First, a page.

The present invention accomplishes the foregoing objects in a novel and effective manner. lt provides a simplilied method for permanently splicing together adjoining edges of ilexible sheet material with a joint or splice which may be made at least as high in tensile strength as the adjacent areas of, and substantially identical in degree of flexibility with the flexible sheet material, thus avoiding hinge bending and rapid failure at the joint. The splice area may also be made substantially identical in thickness with the remainder of the flexible sheet material, a factor which is particularly important in endless abrasive belts or bands.
The remarkable eicacy of the novel splice or joint prepared in accordance with the principles of this invention is demonstrated by the Iresults of a typical test in which endless abrasive belts made from identical strips of abrasive-coated fabric belt stock by conventional prior art splicing methods and by means of the method of the present invention were compared.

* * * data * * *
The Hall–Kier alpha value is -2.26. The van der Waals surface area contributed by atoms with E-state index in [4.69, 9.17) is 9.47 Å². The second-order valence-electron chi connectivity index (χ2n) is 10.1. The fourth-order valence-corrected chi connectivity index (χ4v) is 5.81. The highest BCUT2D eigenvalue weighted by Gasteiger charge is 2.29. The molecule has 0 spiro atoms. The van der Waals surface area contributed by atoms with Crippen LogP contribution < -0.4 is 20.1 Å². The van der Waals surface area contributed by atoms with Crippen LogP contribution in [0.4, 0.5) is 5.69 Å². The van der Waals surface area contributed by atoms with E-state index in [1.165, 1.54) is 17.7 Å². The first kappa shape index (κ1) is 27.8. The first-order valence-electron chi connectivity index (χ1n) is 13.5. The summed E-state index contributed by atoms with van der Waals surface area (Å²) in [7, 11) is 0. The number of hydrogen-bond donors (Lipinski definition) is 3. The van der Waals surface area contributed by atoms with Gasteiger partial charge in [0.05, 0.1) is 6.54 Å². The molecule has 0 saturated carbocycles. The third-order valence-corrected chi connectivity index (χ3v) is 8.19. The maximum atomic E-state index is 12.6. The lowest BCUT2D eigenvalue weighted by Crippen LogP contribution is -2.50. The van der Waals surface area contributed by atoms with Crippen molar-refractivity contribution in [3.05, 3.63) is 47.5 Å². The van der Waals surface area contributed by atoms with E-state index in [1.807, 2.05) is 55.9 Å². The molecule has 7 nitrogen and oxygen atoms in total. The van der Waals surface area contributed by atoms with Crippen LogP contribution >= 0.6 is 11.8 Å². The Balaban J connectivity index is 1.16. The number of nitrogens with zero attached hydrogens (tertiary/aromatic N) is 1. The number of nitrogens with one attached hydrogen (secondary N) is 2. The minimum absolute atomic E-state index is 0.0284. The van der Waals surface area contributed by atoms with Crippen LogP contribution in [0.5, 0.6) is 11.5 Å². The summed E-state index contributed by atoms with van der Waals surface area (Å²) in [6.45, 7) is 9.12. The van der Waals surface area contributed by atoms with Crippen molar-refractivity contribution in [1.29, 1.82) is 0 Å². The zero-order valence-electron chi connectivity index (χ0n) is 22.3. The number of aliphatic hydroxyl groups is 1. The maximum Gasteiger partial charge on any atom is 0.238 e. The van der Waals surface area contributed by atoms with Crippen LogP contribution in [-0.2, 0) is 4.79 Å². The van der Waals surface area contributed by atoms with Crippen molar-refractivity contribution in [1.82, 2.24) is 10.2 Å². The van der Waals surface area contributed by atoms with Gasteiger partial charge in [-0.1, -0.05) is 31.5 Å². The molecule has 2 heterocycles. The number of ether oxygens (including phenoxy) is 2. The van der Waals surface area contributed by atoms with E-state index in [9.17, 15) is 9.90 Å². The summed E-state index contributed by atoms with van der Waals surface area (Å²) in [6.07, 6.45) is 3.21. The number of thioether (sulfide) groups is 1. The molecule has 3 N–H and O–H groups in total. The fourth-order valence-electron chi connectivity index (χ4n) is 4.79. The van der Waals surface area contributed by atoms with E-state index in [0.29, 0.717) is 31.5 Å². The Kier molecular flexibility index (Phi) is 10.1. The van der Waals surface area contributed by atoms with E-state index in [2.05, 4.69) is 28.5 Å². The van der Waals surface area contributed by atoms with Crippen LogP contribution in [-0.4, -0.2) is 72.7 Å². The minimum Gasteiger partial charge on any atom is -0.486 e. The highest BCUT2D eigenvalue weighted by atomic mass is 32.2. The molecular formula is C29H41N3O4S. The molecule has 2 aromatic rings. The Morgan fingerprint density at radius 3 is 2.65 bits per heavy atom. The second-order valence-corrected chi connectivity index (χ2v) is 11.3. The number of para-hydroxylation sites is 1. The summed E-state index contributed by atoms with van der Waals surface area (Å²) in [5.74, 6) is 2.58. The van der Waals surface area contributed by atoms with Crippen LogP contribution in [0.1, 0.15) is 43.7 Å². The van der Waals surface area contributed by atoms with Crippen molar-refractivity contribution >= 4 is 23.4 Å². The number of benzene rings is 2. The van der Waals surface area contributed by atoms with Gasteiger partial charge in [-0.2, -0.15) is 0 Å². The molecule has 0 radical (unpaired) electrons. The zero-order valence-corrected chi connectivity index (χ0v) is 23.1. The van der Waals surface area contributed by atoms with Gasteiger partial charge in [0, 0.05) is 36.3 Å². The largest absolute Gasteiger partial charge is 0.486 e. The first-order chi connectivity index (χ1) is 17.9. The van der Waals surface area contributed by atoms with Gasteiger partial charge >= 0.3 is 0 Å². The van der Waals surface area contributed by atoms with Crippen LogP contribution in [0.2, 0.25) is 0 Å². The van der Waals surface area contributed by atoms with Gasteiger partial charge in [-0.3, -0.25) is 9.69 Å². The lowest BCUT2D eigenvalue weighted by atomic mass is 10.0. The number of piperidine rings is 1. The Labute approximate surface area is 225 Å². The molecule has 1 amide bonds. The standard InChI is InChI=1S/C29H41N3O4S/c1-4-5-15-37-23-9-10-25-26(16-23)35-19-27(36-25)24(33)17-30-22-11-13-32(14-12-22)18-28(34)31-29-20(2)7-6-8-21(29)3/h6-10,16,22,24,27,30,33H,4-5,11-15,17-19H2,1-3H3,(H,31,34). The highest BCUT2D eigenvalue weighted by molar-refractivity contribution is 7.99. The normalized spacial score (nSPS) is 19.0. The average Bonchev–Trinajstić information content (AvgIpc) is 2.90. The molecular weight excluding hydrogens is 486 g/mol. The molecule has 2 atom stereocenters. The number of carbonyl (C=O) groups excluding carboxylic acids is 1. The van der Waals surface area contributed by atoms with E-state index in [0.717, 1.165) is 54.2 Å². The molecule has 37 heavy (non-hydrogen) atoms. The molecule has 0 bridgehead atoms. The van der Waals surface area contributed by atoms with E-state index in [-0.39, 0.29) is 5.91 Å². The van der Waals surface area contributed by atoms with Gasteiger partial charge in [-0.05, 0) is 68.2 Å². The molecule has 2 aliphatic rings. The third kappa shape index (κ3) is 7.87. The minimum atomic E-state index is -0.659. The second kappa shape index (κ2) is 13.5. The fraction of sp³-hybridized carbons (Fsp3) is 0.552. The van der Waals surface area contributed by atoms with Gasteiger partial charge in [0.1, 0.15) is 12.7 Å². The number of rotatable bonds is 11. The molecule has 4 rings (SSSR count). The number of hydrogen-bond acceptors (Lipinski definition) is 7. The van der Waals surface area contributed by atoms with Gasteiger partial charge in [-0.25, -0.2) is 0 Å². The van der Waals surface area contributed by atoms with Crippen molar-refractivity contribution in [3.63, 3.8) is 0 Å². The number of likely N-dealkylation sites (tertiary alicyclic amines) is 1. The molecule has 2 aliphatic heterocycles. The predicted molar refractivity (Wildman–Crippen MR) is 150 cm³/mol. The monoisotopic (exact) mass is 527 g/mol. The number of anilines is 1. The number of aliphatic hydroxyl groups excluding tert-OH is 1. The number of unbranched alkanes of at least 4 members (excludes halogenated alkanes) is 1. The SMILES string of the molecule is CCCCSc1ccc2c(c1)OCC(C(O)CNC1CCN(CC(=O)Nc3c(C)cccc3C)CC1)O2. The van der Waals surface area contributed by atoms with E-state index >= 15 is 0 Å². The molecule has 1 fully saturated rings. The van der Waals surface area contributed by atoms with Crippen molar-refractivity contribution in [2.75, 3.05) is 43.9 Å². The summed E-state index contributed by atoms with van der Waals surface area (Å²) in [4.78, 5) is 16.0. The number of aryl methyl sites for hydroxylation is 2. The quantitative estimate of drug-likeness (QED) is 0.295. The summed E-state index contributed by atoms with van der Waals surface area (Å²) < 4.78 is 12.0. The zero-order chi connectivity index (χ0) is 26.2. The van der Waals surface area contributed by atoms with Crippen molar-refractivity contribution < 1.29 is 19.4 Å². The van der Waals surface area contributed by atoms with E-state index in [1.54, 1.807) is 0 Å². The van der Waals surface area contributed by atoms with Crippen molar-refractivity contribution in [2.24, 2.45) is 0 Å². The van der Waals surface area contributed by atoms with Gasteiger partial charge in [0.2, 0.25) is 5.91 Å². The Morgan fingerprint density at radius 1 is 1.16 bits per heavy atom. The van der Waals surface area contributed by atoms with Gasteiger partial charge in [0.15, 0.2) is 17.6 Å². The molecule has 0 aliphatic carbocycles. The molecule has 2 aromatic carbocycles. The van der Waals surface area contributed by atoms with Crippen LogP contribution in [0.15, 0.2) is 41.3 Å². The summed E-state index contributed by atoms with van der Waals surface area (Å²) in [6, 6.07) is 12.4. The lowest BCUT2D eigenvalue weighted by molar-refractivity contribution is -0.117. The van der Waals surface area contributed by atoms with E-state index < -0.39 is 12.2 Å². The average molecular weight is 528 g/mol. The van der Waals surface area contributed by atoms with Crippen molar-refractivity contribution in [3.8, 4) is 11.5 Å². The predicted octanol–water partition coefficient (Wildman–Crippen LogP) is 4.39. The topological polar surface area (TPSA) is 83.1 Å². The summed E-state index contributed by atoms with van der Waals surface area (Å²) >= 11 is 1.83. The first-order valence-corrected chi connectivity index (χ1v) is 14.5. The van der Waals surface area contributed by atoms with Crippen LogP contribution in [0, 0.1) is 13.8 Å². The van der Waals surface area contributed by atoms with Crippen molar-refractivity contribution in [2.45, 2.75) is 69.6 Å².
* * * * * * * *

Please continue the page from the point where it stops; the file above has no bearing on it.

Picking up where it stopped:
In one case, the ends of the abrasive-coated strip were appropriately skived and were then adhesively bonded together in overlapping relationship under heat and pressure using a conventional thermosetting resinous adhesive. The resulting endless belt was operated on a belt-sanding machine, the belt being backed up by a flat platen, and tested by grinding steel test bars. When a bar was pressed against the moving belt it was observed to vibrate nited States Patent or mump excessively, due to the increased thickness and rigidity of the splice area. Bumping resulted in excessive Wear of the belt in localized areas, and the belt therefore had to be discarded long before the abrasivecoated surface had become generally ineffective. Such bump-ing also produces cross-marks and other irregularities in the abraded surface, rather than a smooth uniform nish. Similar results are obtained generally with conventional adhesive-bonded lap splices. In addition, these splices tend to open up and fail when exposed to con* tinued flexing around the pulleys of the sanding machine.